After the hour and a half passed, and then another 30 minutes after that, I finally just paid the driver, dashed out of traffic, and walked for 20 minutes on foot. I don’t think the cars budged an inch between when I left and when I arrived at my destination. I did try to run but it took all of ten seconds for me to remember I don’t run. And also even if I wanted to, people walk sooooooooo slow. 

Thankfully, the kind people at my Bible study saved me dinner and I joined a group of them walking back. We opted to take the subway/sky train. As we left, the pastor noted, “Barring anything unforeseen, you can always count on the sky train to get you places quickly.”

So obviously, guess what experienced a delay “due to high volume of traffic”? Once the the sky train got us to our destination, my friend and I boarded a bus and things went fairly smoothly for a while. I got on the bus and off at the right time. I caught my transfer bus pretty easily. And then I somehow missed the stop for my apartment. 

Not feeling like an adventure to the outskirts of town again, I immediately got out. Somehow I still managed to go over 6 blocks without noticing we passed my stop! This obviously called for a trip to the nearest convenience store to buy a myself a Snickers.

Some days demand chocolate. 

I then thought about calling a taxi, or at least a motorbike taxi, but after due reflection on my day, opted to walk. And lo and behold, I finally made it home!


Staying Safe as a Single Woman

I’ve seen a lot of posts lately contrasting the numerous steps women take to keep themselves safe to the “non-steps” men take. So for example, women always taking pepper spray, avoiding dark alleyways, refusing to leave their drinks unattended. Men, the follow up thought goes, do nothing. And honestly, some of it hits home. I mean, tonight I bucked up for an Uber to the event I was attending because I don’t feel comfortable on the bus after dark. I also chose not to take my van because I fear parking garages late at night. I talked on the phone to a friend for the brief walk from where I got dropped off to inside my apartment.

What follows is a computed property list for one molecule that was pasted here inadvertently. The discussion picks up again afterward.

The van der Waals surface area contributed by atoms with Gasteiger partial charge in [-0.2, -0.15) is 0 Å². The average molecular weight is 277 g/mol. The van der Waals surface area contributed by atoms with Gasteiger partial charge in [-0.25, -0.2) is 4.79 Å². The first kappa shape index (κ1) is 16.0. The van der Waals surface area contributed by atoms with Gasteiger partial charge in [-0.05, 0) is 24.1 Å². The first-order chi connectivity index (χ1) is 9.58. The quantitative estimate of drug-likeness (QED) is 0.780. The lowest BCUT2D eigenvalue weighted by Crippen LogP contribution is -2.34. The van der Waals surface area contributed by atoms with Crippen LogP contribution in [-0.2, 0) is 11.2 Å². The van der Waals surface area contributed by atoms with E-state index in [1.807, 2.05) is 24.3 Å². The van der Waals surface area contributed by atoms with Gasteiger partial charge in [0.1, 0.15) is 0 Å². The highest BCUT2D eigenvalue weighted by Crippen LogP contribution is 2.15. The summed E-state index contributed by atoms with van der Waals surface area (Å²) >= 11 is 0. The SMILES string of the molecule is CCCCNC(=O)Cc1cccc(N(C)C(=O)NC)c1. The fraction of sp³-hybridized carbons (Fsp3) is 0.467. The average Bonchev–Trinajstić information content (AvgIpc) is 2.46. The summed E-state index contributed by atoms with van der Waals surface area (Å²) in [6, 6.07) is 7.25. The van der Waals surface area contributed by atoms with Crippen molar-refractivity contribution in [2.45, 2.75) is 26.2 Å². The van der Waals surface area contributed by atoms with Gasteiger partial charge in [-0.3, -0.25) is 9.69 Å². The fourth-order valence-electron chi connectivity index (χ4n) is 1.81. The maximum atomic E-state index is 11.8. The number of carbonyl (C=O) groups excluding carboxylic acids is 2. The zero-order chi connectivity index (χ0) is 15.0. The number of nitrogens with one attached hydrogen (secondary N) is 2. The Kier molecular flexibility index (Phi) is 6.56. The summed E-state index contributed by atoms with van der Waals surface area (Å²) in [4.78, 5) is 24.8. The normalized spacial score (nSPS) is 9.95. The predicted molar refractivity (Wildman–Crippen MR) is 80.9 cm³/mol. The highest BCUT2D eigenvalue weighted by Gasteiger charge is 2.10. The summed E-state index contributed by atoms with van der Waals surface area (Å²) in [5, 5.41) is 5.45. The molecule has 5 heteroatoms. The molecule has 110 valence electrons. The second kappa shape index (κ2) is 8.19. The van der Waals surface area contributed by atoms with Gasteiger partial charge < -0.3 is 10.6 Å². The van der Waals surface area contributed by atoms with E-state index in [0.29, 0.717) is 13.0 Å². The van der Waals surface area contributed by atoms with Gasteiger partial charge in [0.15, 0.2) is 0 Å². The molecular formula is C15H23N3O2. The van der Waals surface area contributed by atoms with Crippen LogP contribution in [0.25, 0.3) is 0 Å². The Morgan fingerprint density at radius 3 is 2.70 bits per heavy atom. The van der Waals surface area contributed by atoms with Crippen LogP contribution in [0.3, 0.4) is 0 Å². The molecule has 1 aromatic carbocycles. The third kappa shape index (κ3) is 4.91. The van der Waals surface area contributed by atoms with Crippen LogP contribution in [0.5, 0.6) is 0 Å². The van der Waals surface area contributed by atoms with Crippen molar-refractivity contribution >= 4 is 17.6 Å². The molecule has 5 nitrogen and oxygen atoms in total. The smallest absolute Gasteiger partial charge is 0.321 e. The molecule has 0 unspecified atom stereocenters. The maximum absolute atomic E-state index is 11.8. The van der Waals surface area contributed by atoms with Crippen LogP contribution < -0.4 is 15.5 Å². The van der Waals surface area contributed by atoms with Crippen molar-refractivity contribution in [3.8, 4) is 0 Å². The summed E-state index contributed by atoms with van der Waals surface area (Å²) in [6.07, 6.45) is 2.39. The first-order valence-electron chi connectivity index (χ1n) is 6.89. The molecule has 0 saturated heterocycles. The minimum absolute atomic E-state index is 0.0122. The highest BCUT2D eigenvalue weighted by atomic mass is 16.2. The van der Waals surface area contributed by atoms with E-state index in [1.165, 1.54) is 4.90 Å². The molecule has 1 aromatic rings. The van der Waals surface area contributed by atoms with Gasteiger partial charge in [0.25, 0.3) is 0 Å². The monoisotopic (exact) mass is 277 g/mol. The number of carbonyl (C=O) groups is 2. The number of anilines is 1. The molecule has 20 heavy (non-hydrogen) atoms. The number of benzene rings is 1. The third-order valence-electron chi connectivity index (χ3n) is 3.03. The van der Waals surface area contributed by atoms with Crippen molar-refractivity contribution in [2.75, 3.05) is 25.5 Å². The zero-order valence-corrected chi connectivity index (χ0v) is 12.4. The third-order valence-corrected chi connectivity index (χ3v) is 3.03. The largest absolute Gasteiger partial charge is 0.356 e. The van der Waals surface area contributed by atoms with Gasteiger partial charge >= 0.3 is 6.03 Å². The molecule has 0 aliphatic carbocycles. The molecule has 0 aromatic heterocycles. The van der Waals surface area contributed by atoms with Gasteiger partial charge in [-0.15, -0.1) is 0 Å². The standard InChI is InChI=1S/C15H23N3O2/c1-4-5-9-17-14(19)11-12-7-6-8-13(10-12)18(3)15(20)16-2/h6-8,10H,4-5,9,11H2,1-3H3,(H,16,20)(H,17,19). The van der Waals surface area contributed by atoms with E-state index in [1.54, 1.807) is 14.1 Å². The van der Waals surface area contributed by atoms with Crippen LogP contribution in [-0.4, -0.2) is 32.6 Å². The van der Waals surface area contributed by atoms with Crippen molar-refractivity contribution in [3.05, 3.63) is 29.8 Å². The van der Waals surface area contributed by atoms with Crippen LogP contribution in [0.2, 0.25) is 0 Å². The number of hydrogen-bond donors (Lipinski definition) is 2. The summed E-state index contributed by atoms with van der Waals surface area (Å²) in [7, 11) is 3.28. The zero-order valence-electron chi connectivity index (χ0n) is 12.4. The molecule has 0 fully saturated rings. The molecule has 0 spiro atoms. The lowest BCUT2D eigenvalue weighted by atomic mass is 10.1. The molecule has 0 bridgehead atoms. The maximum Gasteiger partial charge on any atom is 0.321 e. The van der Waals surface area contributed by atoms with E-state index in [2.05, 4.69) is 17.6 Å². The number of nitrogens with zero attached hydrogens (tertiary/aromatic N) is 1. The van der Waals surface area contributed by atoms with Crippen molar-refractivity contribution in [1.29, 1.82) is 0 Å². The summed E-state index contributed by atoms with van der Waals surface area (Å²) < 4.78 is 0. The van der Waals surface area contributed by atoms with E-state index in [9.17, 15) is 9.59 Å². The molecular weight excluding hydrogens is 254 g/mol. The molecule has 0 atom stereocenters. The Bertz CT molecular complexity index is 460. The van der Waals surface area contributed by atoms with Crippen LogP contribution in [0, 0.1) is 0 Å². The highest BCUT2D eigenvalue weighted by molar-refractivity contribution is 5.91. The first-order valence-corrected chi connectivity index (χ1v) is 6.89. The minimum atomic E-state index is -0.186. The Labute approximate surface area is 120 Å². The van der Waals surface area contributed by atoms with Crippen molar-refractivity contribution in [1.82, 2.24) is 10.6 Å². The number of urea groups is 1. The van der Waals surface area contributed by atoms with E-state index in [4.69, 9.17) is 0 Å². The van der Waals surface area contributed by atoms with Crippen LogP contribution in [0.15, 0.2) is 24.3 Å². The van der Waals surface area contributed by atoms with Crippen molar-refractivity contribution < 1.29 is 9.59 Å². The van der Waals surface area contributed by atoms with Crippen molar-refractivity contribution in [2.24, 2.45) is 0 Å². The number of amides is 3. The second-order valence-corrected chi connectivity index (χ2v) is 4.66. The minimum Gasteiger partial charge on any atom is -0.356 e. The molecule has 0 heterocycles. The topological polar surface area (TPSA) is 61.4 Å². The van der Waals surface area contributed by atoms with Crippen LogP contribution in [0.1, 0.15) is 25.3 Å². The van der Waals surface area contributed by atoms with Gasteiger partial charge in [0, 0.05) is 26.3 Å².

So yes, the fear is real and a legitimate thing. But I still struggle with these posts. It takes a moral high ground that doesn’t really…exist. Not all women spend every moment thinking about how to not get attacked. And certainly not all men behave as if safety means nothing. Not all men go about attacking women!

Maybe awareness is something we need more of and if so, great. Guess what? I, a single woman, am often mindful of my safety and take perhaps extreme steps to keep myself safe. But that’s life. That doesn’t make me a victim. That doesn’t mean I need to demand some redress of wrongs. It means we live in a broken world and sometimes navigating that world means taking steps to be safe. 

So be safe. Share tips for being safe. But don’t make this a Her against Him thing. That accomplishes nothing. Make this a partnership to talk about how we watch out for one another. That will accomplish far more than resentment against men for not worrying about parking garages at night.